While I agree with this gen­er­al sen­ti­ment, there are many real-world sit­u­a­tions I’ve run into where Twig macros would be so much more use­ful if they could return values.

So let’s figure out how to return a value from a Twig macro

We can do this by using our old friend the set tag:

    {% set total = _self.calculateSales(orders) %}

Now the Twig vari­able total is set to the out­put of our Twig macro calculateSales()!

It’s still just a string, as we can see when we dump() it out:

Twig\Markup {#1684 ▼
  -content: "191.93"
  -charset: "UTF-8"

Woah wait a minute, that’s not a string, that’s a Twig\Markup object that Twig wraps around your ren­dered tem­plate code.

So we need to get just the val­ue of the content prop­er­ty from this object. Alas, content is a pri­vate prop­er­ty, so we can’t just do total.content… but we can lever­age PHP’s __toString() mag­ic method (which is imple­ment­ed by the Twig\Markup class) to do it:

    {% set total = _self.calculateSales(orders).__toString() %}

…and now we have just a plain old string in our total vari­able, as we can see from dump():


In fact, if we use the space­less fil­ter instead of the white­space con­trol oper­a­tors ({{- -}}), we don’t even need _​_​toString() because the space­less fil­ter con­verts the Twig\Markup object to a string for us!

    {% set total = _self.calculateSales(orders) | spaceless %}

…and again, we now have just a plain old string in our total vari­able, as we can see from dump():


Even though this is a string, but thanks to Twig & PHP being loose­ly typed, we can still do cal­cu­la­tions using this string val­ue, and it’ll coerce them to the right type:

    {{ total * 0.08 }}

…and it will spit out the appro­pri­ate cal­cu­la­tion result for you.

Link Includes work too!

Tan­gen­tial­ly, you can also use the same tech­nique for the Twig include func­tion. Here’s the tem­plate we include (which looks sus­pi­cious­ly like our calculateSales() macro from above):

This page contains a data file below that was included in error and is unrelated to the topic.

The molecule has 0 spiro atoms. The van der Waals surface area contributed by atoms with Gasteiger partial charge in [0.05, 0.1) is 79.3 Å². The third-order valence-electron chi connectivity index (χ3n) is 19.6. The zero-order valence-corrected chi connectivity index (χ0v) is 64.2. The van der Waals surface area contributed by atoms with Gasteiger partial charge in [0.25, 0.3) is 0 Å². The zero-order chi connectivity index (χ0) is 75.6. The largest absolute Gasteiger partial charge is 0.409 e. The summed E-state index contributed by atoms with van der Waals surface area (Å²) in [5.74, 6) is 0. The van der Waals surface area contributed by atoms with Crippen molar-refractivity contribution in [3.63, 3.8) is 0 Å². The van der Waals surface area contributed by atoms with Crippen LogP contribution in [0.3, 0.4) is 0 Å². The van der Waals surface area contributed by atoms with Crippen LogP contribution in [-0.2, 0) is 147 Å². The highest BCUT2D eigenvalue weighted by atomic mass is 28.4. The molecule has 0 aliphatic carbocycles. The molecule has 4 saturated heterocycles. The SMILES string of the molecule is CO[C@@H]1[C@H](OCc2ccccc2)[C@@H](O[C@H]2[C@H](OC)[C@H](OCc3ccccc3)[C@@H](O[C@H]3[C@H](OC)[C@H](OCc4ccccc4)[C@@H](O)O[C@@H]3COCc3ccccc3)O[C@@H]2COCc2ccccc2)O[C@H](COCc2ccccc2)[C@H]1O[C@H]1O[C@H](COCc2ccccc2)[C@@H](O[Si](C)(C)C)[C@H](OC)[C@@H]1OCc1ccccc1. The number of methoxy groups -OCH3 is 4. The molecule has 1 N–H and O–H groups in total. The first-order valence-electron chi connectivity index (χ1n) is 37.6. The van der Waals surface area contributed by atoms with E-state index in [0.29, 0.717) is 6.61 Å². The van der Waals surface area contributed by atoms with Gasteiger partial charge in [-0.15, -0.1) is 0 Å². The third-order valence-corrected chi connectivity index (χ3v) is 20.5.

{% set result = 0.0 %}
{% for order in orders %}
    {% set result = result + order['price'] * order['quantity'] %}
{% endfor %}
{{ result }}

We can just set this to a vari­able as well:

    {% set total = include('calculateSales.twig') | spaceless %}

The total vari­able is now set to the result of our included tem­plate.

We don’t even need the __toString() mag­ic in this case, because include returns the ren­dered string result already.

You can then do what you like with the total vari­able, just like in our pre­vi­ous example:

        {{ total * 0.08 }}

This will out­put the same cal­cu­lat­ed result as our macro!

Link Getting More Explicit

While let­ting Twig mag­i­cal­ly coerce strings for you works fine… many Con­tent Man­age­ment Sys­tems (CMS) where Twig is used have added explic­it type coer­cion filters.

Craft CMS (and oth­ers), for exam­ple added the fol­low­ing filters:

These fil­ters will coerce string into the type we’re look­ing for, which makes things a bit more explicit:

    {% set total = _self.calculateSales(orders) | spaceless | float %}

…and now if we dump() the val­ue of our total vari­able, we’ll see that it’s an actu­al float­ing point num­ber, not a string:


While this last step isn’t strict­ly nec­es­sary, I like being more explic­it about types, and I think it makes the Twig macros feel a lit­tle bit more like actu­al functions.

Link Wrapping up

While the exam­ple here uses numer­ic cal­cu­la­tions, being able to set the result of a Twig macro or include to a vari­able opens up a world of pos­si­bil­i­ties beyond that.

Hope­ful­ly, this makes your Twig tem­plates DRY-er than ever.